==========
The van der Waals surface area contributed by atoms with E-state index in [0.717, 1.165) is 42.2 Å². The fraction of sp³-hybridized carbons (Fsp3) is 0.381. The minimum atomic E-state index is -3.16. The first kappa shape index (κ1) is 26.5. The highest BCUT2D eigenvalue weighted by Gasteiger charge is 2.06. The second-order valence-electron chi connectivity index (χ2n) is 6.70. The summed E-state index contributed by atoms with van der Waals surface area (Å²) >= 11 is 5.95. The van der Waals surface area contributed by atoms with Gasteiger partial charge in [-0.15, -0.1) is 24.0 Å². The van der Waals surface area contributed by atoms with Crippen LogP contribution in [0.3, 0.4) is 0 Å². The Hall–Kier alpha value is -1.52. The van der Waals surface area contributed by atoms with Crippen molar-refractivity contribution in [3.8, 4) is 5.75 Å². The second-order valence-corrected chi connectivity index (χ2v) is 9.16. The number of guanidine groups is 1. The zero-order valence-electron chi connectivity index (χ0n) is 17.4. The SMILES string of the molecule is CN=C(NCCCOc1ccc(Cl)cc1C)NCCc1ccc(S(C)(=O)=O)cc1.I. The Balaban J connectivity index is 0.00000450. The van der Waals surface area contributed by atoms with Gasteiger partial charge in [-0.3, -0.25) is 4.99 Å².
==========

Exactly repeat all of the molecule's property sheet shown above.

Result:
The van der Waals surface area contributed by atoms with E-state index in [0.717, 1.165) is 42.2 Å². The fraction of sp³-hybridized carbons (Fsp3) is 0.381. The minimum atomic E-state index is -3.16. The first kappa shape index (κ1) is 26.5. The highest BCUT2D eigenvalue weighted by Gasteiger charge is 2.06. The second-order valence-electron chi connectivity index (χ2n) is 6.70. The summed E-state index contributed by atoms with van der Waals surface area (Å²) >= 11 is 5.95. The van der Waals surface area contributed by atoms with Gasteiger partial charge in [-0.15, -0.1) is 24.0 Å². The van der Waals surface area contributed by atoms with Crippen LogP contribution in [0.3, 0.4) is 0 Å². The Hall–Kier alpha value is -1.52. The van der Waals surface area contributed by atoms with Crippen molar-refractivity contribution in [3.8, 4) is 5.75 Å². The second-order valence-corrected chi connectivity index (χ2v) is 9.16. The number of guanidine groups is 1. The zero-order valence-electron chi connectivity index (χ0n) is 17.4. The SMILES string of the molecule is CN=C(NCCCOc1ccc(Cl)cc1C)NCCc1ccc(S(C)(=O)=O)cc1.I. The Balaban J connectivity index is 0.00000450. The van der Waals surface area contributed by atoms with Gasteiger partial charge in [-0.3, -0.25) is 4.99 Å².